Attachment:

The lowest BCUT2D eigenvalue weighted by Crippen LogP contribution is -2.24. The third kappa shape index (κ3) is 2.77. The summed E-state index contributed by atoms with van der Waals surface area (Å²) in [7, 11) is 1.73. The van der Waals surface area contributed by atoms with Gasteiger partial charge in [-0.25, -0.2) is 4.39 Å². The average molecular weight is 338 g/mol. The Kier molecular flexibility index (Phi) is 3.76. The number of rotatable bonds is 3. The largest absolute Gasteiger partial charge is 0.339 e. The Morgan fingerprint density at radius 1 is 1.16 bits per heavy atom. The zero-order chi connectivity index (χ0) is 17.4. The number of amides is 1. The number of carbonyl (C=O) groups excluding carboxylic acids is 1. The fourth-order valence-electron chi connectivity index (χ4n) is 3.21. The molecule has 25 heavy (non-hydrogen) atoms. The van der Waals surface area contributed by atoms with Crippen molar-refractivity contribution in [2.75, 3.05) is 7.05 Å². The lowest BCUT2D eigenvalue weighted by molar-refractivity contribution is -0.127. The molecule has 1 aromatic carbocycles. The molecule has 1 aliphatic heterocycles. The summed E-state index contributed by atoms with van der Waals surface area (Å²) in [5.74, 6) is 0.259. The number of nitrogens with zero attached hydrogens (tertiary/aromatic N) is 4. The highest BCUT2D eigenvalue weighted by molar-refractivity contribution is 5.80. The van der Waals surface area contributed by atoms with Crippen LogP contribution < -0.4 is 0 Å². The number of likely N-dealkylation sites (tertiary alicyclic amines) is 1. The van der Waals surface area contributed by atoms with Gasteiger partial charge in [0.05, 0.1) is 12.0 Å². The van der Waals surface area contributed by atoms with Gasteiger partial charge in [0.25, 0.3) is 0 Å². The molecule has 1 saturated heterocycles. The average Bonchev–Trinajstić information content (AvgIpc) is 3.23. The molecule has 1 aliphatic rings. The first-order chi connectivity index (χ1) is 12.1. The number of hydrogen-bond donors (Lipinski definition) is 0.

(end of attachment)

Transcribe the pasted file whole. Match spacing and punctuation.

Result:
The lowest BCUT2D eigenvalue weighted by Crippen LogP contribution is -2.24. The third kappa shape index (κ3) is 2.77. The summed E-state index contributed by atoms with van der Waals surface area (Å²) in [7, 11) is 1.73. The van der Waals surface area contributed by atoms with Gasteiger partial charge in [-0.25, -0.2) is 4.39 Å². The average molecular weight is 338 g/mol. The Kier molecular flexibility index (Phi) is 3.76. The number of rotatable bonds is 3. The largest absolute Gasteiger partial charge is 0.339 e. The Morgan fingerprint density at radius 1 is 1.16 bits per heavy atom. The zero-order chi connectivity index (χ0) is 17.4. The number of amides is 1. The number of carbonyl (C=O) groups excluding carboxylic acids is 1. The fourth-order valence-electron chi connectivity index (χ4n) is 3.21. The molecule has 25 heavy (non-hydrogen) atoms. The van der Waals surface area contributed by atoms with Crippen molar-refractivity contribution in [2.75, 3.05) is 7.05 Å². The lowest BCUT2D eigenvalue weighted by molar-refractivity contribution is -0.127. The molecule has 1 aromatic carbocycles. The molecule has 1 aliphatic heterocycles. The summed E-state index contributed by atoms with van der Waals surface area (Å²) in [5.74, 6) is 0.259. The number of nitrogens with zero attached hydrogens (tertiary/aromatic N) is 4. The highest BCUT2D eigenvalue weighted by molar-refractivity contribution is 5.80. The van der Waals surface area contributed by atoms with Crippen LogP contribution < -0.4 is 0 Å². The number of likely N-dealkylation sites (tertiary alicyclic amines) is 1. The van der Waals surface area contributed by atoms with Gasteiger partial charge in [0.05, 0.1) is 12.0 Å². The van der Waals surface area contributed by atoms with Gasteiger partial charge in [0.25, 0.3) is 0 Å². The molecule has 1 saturated heterocycles. The average Bonchev–Trinajstić information content (AvgIpc) is 3.23. The molecule has 1 aliphatic rings. The first-order chi connectivity index (χ1) is 12.1. The number of hydrogen-bond donors (Lipinski definition) is 0.